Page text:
"All curses can be broken," The girl said thoughtfully, "But with one this large, I'm afraid we might have no choice but to kill the witch responsible. And she will be at it's center."

"And to kill her?" The Man in Black asked.

"Every witch has a weakness," The Tin Woodsman supplied, "Some are easier to find than others."

"It grows slightly with each heartbeat inside of it," The Lion announced suddenly, having been unaware of the conversation that had come about while he conversed with the panther, "The snake believes that we have until the end of the day before there is no more room to stand on this cliff."

"How terrible," The rabbit said, "Now I shall have to tell the queen we are doomed as well. Look well upon my head, new friends, for this will be the last time you see it attached to a rabbit."

"Poor little rabbit…" The Lion said sympathetically.

"I have no choice but to go inside and kill the witch," The girl announced, "Please excuse me. I'll certainly try to be as quick as possible."

"That is a very admirable ambition, however…" The Man in Black began, as tactfully as he could.

"You're not strong enough!" The Eternal Boy ruined it, "You don't even have a sword."

"It would be foolish of you, out of all of us, to go alone." The man tried to undo the damage.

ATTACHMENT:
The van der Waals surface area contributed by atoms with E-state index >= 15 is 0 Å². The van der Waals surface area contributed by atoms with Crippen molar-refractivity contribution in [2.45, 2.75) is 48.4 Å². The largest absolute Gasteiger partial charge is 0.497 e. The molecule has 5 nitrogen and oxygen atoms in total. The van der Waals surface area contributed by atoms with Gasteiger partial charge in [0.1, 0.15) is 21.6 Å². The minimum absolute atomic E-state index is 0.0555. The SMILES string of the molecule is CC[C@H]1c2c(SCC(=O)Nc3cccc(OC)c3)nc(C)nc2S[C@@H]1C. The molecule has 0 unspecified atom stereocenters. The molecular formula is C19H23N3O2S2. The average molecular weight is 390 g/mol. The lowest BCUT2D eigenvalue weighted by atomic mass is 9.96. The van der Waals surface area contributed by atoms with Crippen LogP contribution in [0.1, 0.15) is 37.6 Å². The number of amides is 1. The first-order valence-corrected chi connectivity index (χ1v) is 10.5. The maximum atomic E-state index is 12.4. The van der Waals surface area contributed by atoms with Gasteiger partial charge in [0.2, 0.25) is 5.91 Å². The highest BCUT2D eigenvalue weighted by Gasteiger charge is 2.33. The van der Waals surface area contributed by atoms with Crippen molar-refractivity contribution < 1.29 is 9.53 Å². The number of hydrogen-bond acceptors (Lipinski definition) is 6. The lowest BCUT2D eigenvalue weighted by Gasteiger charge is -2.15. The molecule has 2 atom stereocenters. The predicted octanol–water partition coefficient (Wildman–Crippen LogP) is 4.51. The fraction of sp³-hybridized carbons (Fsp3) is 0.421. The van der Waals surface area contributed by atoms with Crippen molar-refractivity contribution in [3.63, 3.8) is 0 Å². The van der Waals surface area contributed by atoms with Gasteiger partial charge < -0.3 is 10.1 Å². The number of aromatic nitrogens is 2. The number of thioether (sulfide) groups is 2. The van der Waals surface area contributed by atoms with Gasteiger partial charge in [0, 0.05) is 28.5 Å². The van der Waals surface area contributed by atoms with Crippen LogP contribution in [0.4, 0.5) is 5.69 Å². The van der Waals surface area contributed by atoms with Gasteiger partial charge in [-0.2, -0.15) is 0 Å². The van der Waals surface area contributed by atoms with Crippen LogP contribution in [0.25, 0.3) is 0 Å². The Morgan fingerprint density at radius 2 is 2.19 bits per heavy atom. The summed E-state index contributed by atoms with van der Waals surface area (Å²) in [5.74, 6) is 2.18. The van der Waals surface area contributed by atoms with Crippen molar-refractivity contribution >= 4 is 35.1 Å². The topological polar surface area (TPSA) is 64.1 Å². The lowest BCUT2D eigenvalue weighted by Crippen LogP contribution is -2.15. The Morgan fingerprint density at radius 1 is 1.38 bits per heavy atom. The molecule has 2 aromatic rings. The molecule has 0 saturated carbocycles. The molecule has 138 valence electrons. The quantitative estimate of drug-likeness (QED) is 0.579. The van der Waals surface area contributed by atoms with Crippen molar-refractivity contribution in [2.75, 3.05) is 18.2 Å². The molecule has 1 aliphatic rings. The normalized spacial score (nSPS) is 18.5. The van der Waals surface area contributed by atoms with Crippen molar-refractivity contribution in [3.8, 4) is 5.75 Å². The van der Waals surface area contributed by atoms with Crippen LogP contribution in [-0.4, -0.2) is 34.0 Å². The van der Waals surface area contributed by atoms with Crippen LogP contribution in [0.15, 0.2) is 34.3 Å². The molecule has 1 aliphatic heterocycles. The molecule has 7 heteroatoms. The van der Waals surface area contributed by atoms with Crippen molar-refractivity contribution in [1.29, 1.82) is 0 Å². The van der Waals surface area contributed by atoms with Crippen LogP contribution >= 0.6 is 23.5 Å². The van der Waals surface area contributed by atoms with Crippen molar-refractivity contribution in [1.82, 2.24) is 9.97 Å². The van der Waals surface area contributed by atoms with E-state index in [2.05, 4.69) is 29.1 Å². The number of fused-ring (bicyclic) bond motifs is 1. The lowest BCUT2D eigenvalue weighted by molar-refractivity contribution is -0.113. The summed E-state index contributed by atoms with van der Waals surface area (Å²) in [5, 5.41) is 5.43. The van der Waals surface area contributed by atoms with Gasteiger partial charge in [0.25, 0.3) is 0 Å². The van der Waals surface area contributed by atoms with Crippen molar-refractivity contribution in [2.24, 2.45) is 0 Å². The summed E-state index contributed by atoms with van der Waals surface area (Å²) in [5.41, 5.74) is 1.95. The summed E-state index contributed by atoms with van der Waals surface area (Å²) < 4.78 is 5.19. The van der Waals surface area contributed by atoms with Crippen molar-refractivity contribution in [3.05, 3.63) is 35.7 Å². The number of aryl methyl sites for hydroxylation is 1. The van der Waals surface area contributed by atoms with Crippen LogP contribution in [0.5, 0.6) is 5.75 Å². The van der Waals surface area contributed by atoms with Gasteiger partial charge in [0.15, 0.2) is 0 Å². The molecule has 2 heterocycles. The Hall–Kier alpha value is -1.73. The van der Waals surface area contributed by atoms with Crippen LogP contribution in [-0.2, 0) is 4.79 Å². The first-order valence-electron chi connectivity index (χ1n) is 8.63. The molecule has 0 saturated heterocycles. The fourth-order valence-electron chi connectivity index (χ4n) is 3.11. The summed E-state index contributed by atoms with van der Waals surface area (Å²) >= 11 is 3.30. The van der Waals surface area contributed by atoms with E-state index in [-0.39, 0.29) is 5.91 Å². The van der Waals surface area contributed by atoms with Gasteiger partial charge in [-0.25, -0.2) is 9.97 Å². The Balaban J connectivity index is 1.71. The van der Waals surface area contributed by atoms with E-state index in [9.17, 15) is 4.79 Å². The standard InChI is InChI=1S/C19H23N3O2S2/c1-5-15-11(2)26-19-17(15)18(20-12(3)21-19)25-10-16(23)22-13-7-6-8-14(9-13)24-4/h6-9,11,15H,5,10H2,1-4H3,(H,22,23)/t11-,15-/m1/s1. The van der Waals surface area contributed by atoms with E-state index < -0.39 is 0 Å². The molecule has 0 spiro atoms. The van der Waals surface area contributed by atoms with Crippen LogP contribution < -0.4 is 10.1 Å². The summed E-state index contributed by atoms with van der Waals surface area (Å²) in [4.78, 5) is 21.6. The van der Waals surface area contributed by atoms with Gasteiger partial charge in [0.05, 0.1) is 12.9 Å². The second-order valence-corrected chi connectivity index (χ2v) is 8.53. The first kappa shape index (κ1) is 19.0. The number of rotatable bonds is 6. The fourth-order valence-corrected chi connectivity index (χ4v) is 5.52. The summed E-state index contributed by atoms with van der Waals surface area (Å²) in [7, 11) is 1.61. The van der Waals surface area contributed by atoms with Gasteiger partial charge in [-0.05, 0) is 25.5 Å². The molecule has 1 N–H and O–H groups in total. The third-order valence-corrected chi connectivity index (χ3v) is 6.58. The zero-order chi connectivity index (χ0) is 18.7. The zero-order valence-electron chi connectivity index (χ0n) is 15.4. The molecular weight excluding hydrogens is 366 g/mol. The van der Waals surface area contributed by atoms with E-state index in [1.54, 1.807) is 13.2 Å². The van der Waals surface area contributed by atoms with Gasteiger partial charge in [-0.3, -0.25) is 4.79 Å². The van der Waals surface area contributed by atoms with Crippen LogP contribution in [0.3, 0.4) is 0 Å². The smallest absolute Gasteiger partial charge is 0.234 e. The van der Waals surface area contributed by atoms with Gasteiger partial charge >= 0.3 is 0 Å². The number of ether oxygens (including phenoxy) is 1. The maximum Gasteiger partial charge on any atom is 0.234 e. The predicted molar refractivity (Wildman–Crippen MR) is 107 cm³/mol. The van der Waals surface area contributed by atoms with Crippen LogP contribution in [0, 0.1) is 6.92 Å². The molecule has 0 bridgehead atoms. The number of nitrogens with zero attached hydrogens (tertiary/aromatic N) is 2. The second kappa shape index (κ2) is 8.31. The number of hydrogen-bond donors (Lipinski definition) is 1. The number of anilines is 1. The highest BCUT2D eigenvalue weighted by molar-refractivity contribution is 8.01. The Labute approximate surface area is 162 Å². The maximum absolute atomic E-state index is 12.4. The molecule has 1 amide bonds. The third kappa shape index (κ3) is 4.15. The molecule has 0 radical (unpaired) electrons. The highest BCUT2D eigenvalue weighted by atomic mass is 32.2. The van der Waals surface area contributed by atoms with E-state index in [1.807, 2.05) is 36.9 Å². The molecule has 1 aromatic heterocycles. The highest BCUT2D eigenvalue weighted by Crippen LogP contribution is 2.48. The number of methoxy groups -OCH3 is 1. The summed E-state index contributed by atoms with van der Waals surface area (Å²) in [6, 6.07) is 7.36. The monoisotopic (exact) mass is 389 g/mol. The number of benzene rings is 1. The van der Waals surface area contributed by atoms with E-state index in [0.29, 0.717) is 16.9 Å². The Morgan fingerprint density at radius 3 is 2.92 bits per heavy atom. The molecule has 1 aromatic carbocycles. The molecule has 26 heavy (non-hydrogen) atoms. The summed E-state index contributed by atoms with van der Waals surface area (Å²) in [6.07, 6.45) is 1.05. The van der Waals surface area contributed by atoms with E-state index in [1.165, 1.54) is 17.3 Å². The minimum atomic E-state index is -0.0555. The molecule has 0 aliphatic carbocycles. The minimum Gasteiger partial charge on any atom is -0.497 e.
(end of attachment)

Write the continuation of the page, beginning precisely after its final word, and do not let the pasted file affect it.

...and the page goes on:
"I have experience with witches, and I have an enchanted mark upon my forehead and these slippers. Both of which will be much more valuable than your swords, and may even protect me from being affected by the curse." The girl informed them.

"You also have a Tin Woodsman, a Lion, and a Scarecrow." The Tin Woodsman said.

"Yes, but you can't come with me," She said, smiling sadly at her friends, "You must return home, to warn them of the curse in case I fail, and to help them prepare in case I take too long. They look to you as symbols, and they will need your strength, your wisdom and your courage to see them through. And I will not tolerate any argument on the subject. Besides, one of you must look after Toto - he loves you all so very much, and he won't understand what has happened to me."

She kissed the Tin Woodsman's cold cheek, and hugged the Scarecrow's straw body, petted the Lion's golden mane, and then turned towards the darkness.